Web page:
Reading Jillian Abbott’s “Food Stories that take you home” @themindfulmouth makes me feel at home too. There is certainly something beautiful about the image of a family with five kids huddled around a dinner table. It inspired me to write food stories that take you to my home in Japan.
My father had a friend who is one of the engineers that invented the rotary engine at Mazda. He quit and moved to Los Angeles. Every now and then, he and his wife came back to visit us. We called them “Los Uncle” and “Los Aunt.” My mom would learn from Los Aunt whatever the latest fad was in California.
One time Los Aunt told her that we should eat honey every day, which lead to my mom serving us every morning a big toast topped with as much honey as it can hold. I quickly got sick of it, but I had to eat it like a medicine.
Another time, Los Aunt said we should drink pure lemon juice every day. So, that phase continued for some time. That was worse than the honey phase.
My dad, on his own, formulated a theory that eating fast would allow you to eat more. He told me to chew only a few times, so that I could stuff myself before my stomach has a moment to send the “full” signal to my brain. He would observe me eat, and if I chewed more than a few times, he would smack me. Thankfully, that phase didn’t last long.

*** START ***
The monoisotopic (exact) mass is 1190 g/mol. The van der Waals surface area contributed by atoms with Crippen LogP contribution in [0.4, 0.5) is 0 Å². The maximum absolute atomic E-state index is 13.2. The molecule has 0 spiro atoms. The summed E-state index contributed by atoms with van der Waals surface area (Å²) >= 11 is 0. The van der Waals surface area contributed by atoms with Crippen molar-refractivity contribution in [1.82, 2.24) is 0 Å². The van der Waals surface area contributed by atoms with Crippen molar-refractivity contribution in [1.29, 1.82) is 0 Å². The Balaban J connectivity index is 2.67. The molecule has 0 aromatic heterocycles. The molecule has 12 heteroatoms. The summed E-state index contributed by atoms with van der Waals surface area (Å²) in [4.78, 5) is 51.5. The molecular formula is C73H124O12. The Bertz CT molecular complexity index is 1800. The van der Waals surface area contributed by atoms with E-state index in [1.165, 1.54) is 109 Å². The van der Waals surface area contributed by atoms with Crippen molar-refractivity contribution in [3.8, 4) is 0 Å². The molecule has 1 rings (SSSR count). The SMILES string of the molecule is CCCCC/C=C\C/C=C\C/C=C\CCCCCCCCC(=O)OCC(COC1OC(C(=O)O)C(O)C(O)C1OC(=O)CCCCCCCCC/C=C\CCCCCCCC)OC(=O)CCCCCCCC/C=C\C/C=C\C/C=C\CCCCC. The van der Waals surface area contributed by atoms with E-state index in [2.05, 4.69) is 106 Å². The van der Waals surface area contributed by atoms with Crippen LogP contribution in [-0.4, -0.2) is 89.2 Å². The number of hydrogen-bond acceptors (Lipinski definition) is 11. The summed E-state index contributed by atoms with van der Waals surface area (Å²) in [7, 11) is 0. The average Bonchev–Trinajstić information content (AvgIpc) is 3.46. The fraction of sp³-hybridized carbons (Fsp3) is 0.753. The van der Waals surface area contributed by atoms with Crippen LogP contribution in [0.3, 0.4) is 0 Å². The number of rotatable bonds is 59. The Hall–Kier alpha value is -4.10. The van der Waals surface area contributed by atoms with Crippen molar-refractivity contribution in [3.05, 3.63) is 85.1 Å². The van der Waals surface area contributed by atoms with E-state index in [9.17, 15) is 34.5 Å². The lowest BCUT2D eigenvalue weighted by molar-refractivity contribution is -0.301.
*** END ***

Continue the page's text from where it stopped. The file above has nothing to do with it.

My dad also had a vendetta against Kikkoman. He explained to us why but it made no sense, so I don’t remember. We were not allowed to buy Kikkoman soy sauce. Even today, whenever I buy soy sauce, I can hear my internalized dad telling me not to reach for the Kikkoman.
My dad worked for Mitsubishi, which is a dream job for Japanese “salary-men.” So, we were not poor, but my dad behaved like we were because he grew up poor in post-war Japan. This was hard for my mom, who grew up in a hotel/restaurant. She would have to buy the cheapest rice and try to maximize its flavor by cooking in a pressure cooker. I tasted high-end Japanese rice only recently for the first time.
Reading Jillian’s stories made me realize that the idea of a normal “home” is stored somewhere in our collective unconscious, so we know what it is even if our own experience is vastly different from it.
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